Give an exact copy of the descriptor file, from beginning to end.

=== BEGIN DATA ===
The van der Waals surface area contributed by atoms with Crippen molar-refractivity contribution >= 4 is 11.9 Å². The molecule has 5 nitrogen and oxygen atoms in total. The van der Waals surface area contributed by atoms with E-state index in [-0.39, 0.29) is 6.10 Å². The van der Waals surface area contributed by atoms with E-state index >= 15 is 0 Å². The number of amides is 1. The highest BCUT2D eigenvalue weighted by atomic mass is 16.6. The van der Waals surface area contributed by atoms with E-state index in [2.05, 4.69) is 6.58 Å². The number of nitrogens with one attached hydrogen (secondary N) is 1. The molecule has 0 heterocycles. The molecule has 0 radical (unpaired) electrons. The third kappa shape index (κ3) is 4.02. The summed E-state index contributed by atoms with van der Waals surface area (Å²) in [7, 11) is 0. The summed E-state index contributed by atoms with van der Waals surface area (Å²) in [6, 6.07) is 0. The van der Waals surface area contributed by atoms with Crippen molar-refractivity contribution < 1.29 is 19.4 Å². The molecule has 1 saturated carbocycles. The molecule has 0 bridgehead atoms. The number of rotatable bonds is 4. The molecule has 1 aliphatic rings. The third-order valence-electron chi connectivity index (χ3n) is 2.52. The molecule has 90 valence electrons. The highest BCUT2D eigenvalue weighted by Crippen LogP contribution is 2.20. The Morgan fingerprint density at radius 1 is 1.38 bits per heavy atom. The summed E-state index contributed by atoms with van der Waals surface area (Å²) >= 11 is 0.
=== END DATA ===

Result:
The van der Waals surface area contributed by atoms with Crippen molar-refractivity contribution >= 4 is 11.9 Å². The molecule has 5 nitrogen and oxygen atoms in total. The van der Waals surface area contributed by atoms with E-state index in [-0.39, 0.29) is 6.10 Å². The van der Waals surface area contributed by atoms with E-state index >= 15 is 0 Å². The number of amides is 1. The highest BCUT2D eigenvalue weighted by atomic mass is 16.6. The van der Waals surface area contributed by atoms with E-state index in [2.05, 4.69) is 6.58 Å². The number of nitrogens with one attached hydrogen (secondary N) is 1. The molecule has 0 heterocycles. The molecule has 0 radical (unpaired) electrons. The third kappa shape index (κ3) is 4.02. The summed E-state index contributed by atoms with van der Waals surface area (Å²) in [7, 11) is 0. The summed E-state index contributed by atoms with van der Waals surface area (Å²) in [6, 6.07) is 0. The van der Waals surface area contributed by atoms with Crippen molar-refractivity contribution < 1.29 is 19.4 Å². The molecule has 1 saturated carbocycles. The molecule has 0 bridgehead atoms. The number of rotatable bonds is 4. The molecule has 1 aliphatic rings. The third-order valence-electron chi connectivity index (χ3n) is 2.52. The molecule has 90 valence electrons. The highest BCUT2D eigenvalue weighted by Crippen LogP contribution is 2.20. The Morgan fingerprint density at radius 1 is 1.38 bits per heavy atom. The summed E-state index contributed by atoms with van der Waals surface area (Å²) >= 11 is 0.